About Cahuita

Take Dara’s word for it:

I fell in love with the Carribbean coast of Costa Rica during my first visit 12 years ago. This summer I returned with my daughter and an SUV rental with the intention of travelling throughout Costa Rica. Three weeks later I barely made it out of Cahuita. What’s to love? The jungle. Rich with sound color and scents, howler monkeys, hibiscus flowers, and long stretches of black beaches. The people. You will find a mix of Afro-Carribean, Rasta, Bribri Indigineous, Mestizo, Surfers and International lovers of the relaxed lifestyle. Everything. The Goddess Garden is located down a long stretch of unpaved road, the perfect mix of luxury (pool, spa, beach access, incredible healthy meals) and adventure (monkeys, monsoon rains, jungle). In a perfect blend of sychronicities, as I stood on the hardwood floors of the Goddess Garden studio, between the statues of divine feminine and divine masculine, eyes closed, heart open, the jungle symphony playing in the background, I just knew. This is Sacred. This is you. You’ll love it.

Or from The Goddess Garden Website:

The Goddess Garden Yoga Teacher Training and Retreat Center is located in the town of Cahuita, a small community in the south of Costa Rica, 40 km south of Puerto Limon. Cahuita National Park is the main attraction here, where you can watch White Faced Monkeys, Howler monkeys, Iguanas and more, just a few steps away from its white sand beach.

We are 20km away from Puerto Viejo, where you may find boutiques filled with local handycrafts, its black beach or the famous Salsa Brava and 5 minutes away, the white beach of Cocles, a surfer paradise. 10km further south you will enjoy the beautifull bay of Punta Uva and where the roads ends, starts Gandoca with the little fisher town of Manzanillo and its breath taking white beaches.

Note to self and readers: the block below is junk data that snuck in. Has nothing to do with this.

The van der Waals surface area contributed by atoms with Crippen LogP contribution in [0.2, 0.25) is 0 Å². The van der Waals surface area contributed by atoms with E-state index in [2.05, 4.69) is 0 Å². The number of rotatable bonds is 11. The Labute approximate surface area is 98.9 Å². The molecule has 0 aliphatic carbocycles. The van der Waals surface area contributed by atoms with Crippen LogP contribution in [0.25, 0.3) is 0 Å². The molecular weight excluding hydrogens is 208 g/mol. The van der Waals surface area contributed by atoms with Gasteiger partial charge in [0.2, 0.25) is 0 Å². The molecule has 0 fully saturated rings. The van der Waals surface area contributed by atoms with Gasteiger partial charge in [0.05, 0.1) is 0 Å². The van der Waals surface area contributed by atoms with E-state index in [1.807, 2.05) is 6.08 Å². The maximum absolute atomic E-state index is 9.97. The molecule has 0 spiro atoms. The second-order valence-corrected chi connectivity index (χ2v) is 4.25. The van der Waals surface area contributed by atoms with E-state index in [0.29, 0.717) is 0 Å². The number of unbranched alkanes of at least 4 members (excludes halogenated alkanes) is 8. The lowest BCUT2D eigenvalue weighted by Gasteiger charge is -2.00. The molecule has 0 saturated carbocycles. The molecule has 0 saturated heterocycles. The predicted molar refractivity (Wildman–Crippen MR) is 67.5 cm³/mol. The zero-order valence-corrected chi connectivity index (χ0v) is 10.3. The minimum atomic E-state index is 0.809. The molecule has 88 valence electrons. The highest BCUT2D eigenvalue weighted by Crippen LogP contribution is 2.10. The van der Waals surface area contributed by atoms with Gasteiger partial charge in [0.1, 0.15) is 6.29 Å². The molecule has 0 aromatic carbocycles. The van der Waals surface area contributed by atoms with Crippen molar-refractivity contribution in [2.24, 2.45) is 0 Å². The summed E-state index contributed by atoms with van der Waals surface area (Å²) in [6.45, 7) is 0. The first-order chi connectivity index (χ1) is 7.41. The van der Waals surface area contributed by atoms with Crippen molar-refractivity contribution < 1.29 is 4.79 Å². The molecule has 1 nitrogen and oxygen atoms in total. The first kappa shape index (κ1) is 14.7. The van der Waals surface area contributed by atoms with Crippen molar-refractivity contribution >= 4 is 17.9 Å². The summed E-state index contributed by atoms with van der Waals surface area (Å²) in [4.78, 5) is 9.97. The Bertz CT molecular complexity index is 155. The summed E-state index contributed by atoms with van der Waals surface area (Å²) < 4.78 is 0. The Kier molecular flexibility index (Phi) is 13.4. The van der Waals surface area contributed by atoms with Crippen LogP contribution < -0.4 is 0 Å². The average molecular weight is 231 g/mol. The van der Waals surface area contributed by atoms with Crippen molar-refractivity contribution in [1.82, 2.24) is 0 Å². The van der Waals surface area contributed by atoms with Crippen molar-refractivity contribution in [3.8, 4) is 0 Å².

Cahuita’s ethnic base is of Jamaican origin but you can find Italians, Germans, Swiss, and North-Americans. As a result of this melange, there is a great variety of good restaurants along the small unpaved streets of what seems more like a village than a town in the eye of a tourist.

Or according to the Lonely Planet Travel Guide:

Even as tourism has mushroomed on Costa Rica’s southern coast, Cahuita has managed to hold onto its laid-back Caribbean vibe. The roads are made of dirt, many of the older houses rest on stilts and chatty neighbors still converse in Mekatelyu. A graceful black-sand beach and a chilled-out demeanor hint at a not-so-distant past, when the area was little more than just a string of cacao farms.

Cahuita proudly claims the area’s first permanent Afro-Caribbean settler – a turtle fisherman named William Smith, who moved his family to Punta Cahuita in 1828. Now his descendants, along with those of so many other West Indian immigrants, run the backyard eateries and brightly painted bungalows that hug this idyllic stretch of coast